United Kingdom

Details

  • Service: Tax, Employment Issues
  • Type: Press release
  • Date: 11/10/2012

Top personal income tax rates increase in 2012: KPMG International reports 

  • Global average top personal income tax rate up by 0.3 percent

 

  • But UK bucks global trend with plans to reduce its top rate of personal income tax from 50 percent to 45 percent

 

  • Even prior to the rate reduction, the UK drops from 4th highest to 5th highest in the EU

 

 

The 2011 holding pattern for personal income tax rates is now seeing a return to the 2010 trend of increasing rates with the global average top personal income tax rate going up by 0.3 percent, according to analysis by KPMG International.  However, the UK stands out from this global trend with plans to reduce its top rate of personal income tax from 50 percent to 45 percent next April.

 

The annual Individual Income Tax and Social Security Rate Survey produced by KPMG’s International Executive Services (IES) practice shows this is only the third time that an increase has been observed over the past ten years that KPMG’s survey has been produced.

 

“In large part, this upward tick in personal tax rates is the result of a lack of economic recovery and increasing debt concerns,” says Brad Maxwell, a partner with KPMG’s IES practice in Switzerland. “Many economies deemed it necessary to increase their highest rate of personal income tax through one of two approaches: either through the creation of new income tax rate bands for very high income earners, or through the introduction of temporary taxes to address immediate budgetary deficit concerns.”

 

The most prominent examples of this pointed out in the survey are seen in the recent French and Spanish reforms.

 

France’s reforms saw the introduction of two new tax rate bands for high income earners which has resulted in the top rate increasing from 41 percent to 45 percent. The rate increases are generally deemed as an ‘exceptional contribution’ which affects individuals reporting incomes of above EUR250,000.

 

Maxwell notes: “Further increases may be on the horizon, with President François Hollande planning the introduction of a 75 percent tax rate band for taxpayers earning over EUR1,000,000.”

 

Starting in January 2012, Spain’s ‘complimentary tax’ aims to help address the country’s public deficit. The tax applies to all taxpayers, and ranges from 0.75 percent to 7 percent depending on the individual’s income level. This effectively means that the rate of tax for individuals earning above EUR300,000 has risen from 45 percent to 52 percent.

 

UK bucks the trend

 

The UK is bucking the global trend for raising the top rate of personal income tax with its highest rate scheduled to be reduced from 50 percent to 45 percent next April.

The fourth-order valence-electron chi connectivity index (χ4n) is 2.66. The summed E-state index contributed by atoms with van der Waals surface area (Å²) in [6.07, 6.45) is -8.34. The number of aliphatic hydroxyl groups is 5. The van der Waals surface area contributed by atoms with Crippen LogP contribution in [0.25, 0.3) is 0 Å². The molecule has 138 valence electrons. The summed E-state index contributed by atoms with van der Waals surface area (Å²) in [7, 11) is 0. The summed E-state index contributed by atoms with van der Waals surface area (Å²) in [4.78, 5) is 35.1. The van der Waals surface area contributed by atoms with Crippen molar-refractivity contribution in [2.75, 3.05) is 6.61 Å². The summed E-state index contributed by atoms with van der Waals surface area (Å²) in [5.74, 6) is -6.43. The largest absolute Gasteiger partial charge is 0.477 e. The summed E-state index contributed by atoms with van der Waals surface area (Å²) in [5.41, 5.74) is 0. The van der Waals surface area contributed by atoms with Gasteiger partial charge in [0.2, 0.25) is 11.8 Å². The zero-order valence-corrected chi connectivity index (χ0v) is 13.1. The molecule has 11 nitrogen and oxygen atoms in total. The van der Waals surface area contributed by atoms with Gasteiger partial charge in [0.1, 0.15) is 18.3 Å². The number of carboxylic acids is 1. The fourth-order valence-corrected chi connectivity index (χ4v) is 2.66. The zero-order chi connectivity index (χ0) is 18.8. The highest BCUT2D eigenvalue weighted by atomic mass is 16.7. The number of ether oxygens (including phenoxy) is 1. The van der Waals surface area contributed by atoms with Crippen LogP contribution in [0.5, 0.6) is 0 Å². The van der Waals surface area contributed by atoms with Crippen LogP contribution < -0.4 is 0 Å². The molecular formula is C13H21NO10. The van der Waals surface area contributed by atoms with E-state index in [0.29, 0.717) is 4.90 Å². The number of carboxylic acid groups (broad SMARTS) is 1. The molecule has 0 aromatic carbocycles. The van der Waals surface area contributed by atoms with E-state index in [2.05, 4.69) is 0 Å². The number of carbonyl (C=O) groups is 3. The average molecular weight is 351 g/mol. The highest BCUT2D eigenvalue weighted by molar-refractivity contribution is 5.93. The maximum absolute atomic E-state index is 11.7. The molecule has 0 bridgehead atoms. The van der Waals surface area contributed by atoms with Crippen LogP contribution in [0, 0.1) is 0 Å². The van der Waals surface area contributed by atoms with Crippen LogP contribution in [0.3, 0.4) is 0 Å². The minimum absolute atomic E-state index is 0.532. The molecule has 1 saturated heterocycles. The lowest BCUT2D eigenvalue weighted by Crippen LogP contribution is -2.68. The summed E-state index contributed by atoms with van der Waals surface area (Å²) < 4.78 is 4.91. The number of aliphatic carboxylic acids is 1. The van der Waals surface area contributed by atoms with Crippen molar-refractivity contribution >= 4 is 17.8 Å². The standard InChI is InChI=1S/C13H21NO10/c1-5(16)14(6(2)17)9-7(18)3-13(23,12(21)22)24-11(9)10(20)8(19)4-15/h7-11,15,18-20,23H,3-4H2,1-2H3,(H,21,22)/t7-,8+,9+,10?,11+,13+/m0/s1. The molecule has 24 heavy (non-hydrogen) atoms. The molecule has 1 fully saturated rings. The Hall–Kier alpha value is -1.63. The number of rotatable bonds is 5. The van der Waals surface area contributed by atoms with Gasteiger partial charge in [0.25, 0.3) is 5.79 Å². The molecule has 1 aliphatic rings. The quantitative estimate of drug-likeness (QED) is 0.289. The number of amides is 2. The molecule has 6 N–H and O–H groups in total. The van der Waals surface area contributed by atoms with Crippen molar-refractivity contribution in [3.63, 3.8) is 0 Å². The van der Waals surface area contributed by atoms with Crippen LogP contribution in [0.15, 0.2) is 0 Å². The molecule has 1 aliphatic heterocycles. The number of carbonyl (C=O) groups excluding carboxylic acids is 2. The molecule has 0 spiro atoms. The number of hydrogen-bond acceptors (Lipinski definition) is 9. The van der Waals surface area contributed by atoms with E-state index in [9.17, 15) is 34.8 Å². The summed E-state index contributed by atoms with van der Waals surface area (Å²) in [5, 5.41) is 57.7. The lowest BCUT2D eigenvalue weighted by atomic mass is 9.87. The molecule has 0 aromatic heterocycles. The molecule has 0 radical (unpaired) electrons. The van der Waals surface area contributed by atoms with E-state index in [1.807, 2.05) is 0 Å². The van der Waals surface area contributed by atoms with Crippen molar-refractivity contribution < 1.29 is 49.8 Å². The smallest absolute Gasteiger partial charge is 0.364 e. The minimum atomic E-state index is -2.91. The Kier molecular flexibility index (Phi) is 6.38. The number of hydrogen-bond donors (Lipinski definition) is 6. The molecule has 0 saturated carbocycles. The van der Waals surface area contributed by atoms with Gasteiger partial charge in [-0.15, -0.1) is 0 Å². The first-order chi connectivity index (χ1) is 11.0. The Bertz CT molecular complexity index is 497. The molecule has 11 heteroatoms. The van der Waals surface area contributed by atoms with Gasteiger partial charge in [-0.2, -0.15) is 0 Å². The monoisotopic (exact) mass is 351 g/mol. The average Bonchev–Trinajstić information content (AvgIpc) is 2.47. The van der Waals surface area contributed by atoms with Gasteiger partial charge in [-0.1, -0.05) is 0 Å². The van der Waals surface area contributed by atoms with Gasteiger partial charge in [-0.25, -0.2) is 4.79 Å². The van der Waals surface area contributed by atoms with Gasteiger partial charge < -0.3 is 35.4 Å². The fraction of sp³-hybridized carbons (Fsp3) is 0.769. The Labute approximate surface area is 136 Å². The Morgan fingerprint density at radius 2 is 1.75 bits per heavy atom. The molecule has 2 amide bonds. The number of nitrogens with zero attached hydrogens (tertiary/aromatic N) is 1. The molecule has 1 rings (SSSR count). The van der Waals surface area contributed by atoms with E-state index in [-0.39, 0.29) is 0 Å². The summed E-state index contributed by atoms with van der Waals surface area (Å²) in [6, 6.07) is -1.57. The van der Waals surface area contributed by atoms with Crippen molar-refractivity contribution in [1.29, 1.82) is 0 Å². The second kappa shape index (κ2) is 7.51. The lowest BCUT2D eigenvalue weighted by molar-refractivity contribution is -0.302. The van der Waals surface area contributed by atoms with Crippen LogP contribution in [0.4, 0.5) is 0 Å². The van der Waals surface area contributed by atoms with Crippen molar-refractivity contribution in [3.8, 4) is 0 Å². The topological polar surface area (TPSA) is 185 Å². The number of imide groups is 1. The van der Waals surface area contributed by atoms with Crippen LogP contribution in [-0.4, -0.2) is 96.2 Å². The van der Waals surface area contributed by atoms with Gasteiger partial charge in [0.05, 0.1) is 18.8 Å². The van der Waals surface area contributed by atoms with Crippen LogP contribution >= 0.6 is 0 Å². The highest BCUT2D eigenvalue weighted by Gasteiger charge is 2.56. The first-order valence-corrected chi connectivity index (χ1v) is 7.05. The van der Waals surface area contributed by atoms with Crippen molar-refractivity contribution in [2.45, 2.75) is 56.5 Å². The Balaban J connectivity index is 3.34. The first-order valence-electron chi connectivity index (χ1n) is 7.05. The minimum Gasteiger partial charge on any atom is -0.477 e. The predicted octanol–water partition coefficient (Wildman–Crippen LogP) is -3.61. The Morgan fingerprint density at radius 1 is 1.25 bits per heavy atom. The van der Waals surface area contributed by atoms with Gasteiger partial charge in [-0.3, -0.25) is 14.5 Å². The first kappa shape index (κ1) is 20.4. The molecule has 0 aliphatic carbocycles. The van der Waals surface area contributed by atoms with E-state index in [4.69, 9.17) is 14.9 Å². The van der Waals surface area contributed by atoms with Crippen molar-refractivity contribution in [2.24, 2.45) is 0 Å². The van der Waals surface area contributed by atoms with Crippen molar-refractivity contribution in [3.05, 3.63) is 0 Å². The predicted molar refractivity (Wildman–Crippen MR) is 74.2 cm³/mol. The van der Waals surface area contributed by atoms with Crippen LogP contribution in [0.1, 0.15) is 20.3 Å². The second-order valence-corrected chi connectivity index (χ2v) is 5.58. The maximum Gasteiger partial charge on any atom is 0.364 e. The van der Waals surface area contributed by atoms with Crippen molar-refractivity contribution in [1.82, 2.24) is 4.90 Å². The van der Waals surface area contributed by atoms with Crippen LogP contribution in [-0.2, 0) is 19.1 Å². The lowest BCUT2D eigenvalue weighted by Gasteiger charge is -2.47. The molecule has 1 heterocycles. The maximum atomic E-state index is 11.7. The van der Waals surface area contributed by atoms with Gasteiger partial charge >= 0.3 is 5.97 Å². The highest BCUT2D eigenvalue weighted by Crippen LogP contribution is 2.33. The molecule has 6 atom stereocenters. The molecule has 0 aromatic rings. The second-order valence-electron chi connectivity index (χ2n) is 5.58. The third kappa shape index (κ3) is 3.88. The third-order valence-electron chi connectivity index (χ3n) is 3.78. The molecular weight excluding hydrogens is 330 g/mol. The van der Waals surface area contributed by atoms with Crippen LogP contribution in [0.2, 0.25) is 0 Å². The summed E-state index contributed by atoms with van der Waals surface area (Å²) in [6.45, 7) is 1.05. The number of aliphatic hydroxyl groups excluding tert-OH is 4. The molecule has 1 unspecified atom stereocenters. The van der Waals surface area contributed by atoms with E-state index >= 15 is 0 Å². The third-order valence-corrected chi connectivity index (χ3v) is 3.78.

Even before taking this reduction into effect, the UK’s position relative to its European Union peers moved down the rankings in 2012.  The UK moved from having the equal 4th highest rate to equal 5th as Spain jumped from 10th to 3rd highest by increasing its headline rate from 45 percent to 52 percent.  The UK’s relative EU position is likely to move further down the table when changes to the headline top rate in France take effect and the UK’s rate changes to 45 percent.

 

At 45 percent, the UK will be closer to the EU average which, on a purely arithmetical basis, is just over 37 percent and, if weighted for the different size of populations in the various countries, is 42 percent, according to KPMG’s calculations and Eurostat data.

 

EU highest rates of personal income tax 2012

 

Country

 

Rate

 

 

 

 

 

 

2011

 

2012

 

 Change

 

2011 Rank

 

2012 Rank

 

Sweden

56.6%

56.6%

0.0%

1

1

Denmark

55.4%

55.4%

0.0%

2

2

Netherlands

52.0%

52.0%

0.0%

3

3

Spain

45.0%

52.0%

7.0%

10

3

Austria

50.0%

50.0%

0.0%

4

5

Belgium

50.0%

50.0%

0.0%

4

5

United Kingdom

50.0%

50.0%

0.0%

4

5

Finland

49.2%

49.0%

-0.2%

7

8

Ireland

48.0%

48.0%

0.0%

8

9

Portugal

46.5%

46.5%

0.0%

9

10

Germany

45.0%

45.0%

0.0%

10

11

Greece

45.0%

45.0%

0.0%

10

11

France

41.0%

45.0%

4.0%

15

11

Italy

43.0%

43.0%

0.0%

13

14

Luxembourg

42.0%

41.0%

-1.0%

14

15

Slovenia

41.0%

41.0%

0.0%

15

15

Malta

35.0%

35.0%

0.0%

17

17

Cyprus

35.0%

35.0%

0.0%

17

17

Poland

32.0%

32.0%

0.0%

19

19

Latvia

25.0%

25.0%

0.0%

20

20

Estonia

21.0%

21.0%

0.0%

21

21

Slovakia

19.0%

19.0%

0.0%

22

22

Hungary

16.0%

16.0%

0.0%

23

23

Romania

16.0%

16.0%

0.0%

23

23

Czech Republic

15.0%

15.0%

0.0%

25

25

Lithuania

15.0%

15.0%

0.0%

25

25

Bulgaria

10.0%

10.0%

0.0%

27

27

 

 

EU Average

37.0%

37.4%

0.4%

 

 

 

 

Marc Burrows, head of international executive services at KPMG in the UK, comments: “The 50p rate was always described as temporary and so a firm commitment to its reduction was very welcome to businesses and entrepreneurs.  Being ‘open for business’ is not just about the corporate tax regime.  Personal tax is a major issue for entrepreneurs, high net worth individuals and senior executives, many of whom can and do exercise considerable discretion over where they choose to locate.”

 

However the situation is more complex than the headline rates alone might suggest. 

 

Marc Burrows continues: “Headline top rates of tax don’t tell the whole story.  The situation is more complicated than that.  For example, here in the UK, whilst the top rate of personal income tax is 50 percent (reducing to 45 percent) on earnings of £150,000 or more, some people on lower salaries experience a higher marginal tax rate in certain situations.  So earnings between £100,000 and £116,210 are taxed at 60 percent as a result of the clawback of the personal allowance.  And from next January the withdrawal of child benefit for claimants with household incomes of £50,000 or more will result in marginal tax rates of over 50 percent on earnings between £50,000 and £60,000.

 

“Similarly, when comparing rates in different countries, it’s important to consider the threshold at which the rate kicks in and the effect of social security taxes which may be levied.  Indeed the survey shows that when considering the combined effective social security and income tax rate levied on a salary of USD100,000 in a range of different countries, the UK is lower than countries such as Belgium, Italy, Germany and Poland.”